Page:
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The Art Of Losing Archives
Men Without Souls: Part 34
“So,” Fancy said in an upperclass accent, “you’re Jack Paris. I liked your paper on nonlinear topology. Never thought of surface mapping that way.”
“Huh?” Jack looked up from his notebook.
“Surface mapping on a non-Euclidean plane. Bloody brill.”
“Oh, thanks!” stammered Jack. “Nice, uh, dress.”
“You really think so? Seemed a bit long, but it rides up nicely in combat. I noticed you didn’t pick up any flak back there. What’s your secret?”
“Uh, I’m naturally low-key.”
“I’m naturally posh, myself.”
“I, uh, noticed.”
“You seem busy. Another paper?”
“No, I, ah, just noticed a few significant tactical weaknesses while, uh, just standing there. I’m writing them all down. You know, disadvantages they had that we could, uh, take advantage of.”
“Well, anything I can contribute, let me know.”
“Actually,” Jack said, biting his pencil, “could you check on Ebreth? I know Khyri’s taking care of him, but I keep losing my train of thought worrying.”
“I’ll see if I can squeeze over to ‘im.”
“Fancy. I’m the smart one.”
“I won’t forget,” Jack grinned weakly.
The three-wheeled Carriage listed in a very ugly way. “I can fix this for real in the morning,” said Rani, her denim-clad legs sticking out from under the bed of the carriage as she used her Gift and a monkey wrench to juryrig the fourth wheel tight enough to get the vehicle back to Rimbor City in one piece.
Ebreth nodded, though he knew she couldn’t see it, and breathed the night air as steadily as he could.
“Excuse me,” came a smooth, modulated voice from his other side. He turned his head with as close to a smile as he could muster. It was one of the Price Girls, the one who was actually on the attractive side. “Are you Ebreth Tor?”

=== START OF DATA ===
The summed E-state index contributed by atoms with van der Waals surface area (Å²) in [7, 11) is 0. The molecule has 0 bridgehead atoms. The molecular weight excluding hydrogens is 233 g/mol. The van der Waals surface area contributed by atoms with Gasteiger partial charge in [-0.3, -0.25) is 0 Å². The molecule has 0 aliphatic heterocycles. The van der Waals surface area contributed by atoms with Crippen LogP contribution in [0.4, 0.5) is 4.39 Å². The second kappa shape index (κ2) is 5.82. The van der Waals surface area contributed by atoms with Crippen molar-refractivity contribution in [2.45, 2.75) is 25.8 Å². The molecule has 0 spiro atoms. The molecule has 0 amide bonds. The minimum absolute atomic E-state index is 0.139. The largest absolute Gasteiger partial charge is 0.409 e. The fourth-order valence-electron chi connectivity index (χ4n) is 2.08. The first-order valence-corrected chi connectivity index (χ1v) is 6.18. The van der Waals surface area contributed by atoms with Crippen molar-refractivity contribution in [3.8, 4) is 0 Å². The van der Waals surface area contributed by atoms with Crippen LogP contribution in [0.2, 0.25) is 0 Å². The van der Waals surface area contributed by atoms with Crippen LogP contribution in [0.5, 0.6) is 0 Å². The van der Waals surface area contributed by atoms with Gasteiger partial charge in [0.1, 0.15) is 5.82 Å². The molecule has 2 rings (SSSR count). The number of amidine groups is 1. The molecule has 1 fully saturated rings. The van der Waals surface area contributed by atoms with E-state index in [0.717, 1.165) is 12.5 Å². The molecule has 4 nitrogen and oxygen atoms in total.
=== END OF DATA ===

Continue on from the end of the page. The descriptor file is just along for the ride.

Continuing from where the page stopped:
“Why doesn’t anyone ever ask me an easy question,” he sighed, “like how we’re going to get back into those ruins tomorrow, or something?”
She looked a bit taken aback, in a posh way, but apparently parsed that as a yes. “Jack Paris asked me to pop by and see if you were doing quite all right. He’s worried about you.”
Ebreth put his hand over his face. I don’t deserve a friend like him. “I’m all right,” he said, a little bit throttled, “thank you. Tell him I’m fine, I’m just, I’m having a difficult day, just, trying to make sense of some things. That’s all.”
“Don’t we all sometimes,” she smiled, and swished away.
Ebreth closed his eyes and wished the world were simple.
Interlude: Going Native
Sahree picked at her bland steamed salmon with the fork her sister had sent her from Tesin. She had missed the delicate, spicy Diari cuisine so many times in the past year that it had almost become routine, but today it made her feel somehow sad. “Why the long face?” boomed Olaf Trollslayer, crashing into the chair beside her and pushing a tankard of the Norse ale she had never grown fond of at her.
“I’ve been recalled to Irla, Trollslayer,” Sahree said softly.
“Recalled?...” The big priest frowned at her phrasing. “They don’t think you’re doing a bad job out here, do they? It’s hardly your fault they assigned you to a county without much mental illness. You were a tremendous help bringing Videsund through the winter.” Sahree smiled a little at his support, remembering how much he and the other Norsemen had resisted her placement at first. That seemed so long ago now. “If you need someone to come to Irla and vouch for you--”
“No, no, that’s not it at all.” Sahree found herself too ashamed to tell Trollslayer he couldn’t go to Irla even if she needed him to. “They’re recalling everyone. I, I guess our work out here is done.” Sahree resented that. She hadn’t wanted to leave Diaria in the first place, but if she had known it would only be for a year she would absolutely have put her foot down. Thank the Goddess she didn’t have serious mental patients here, because abandoning patients so early in the recovery process would have been gut-wrenching for a devoted healer like Sahree.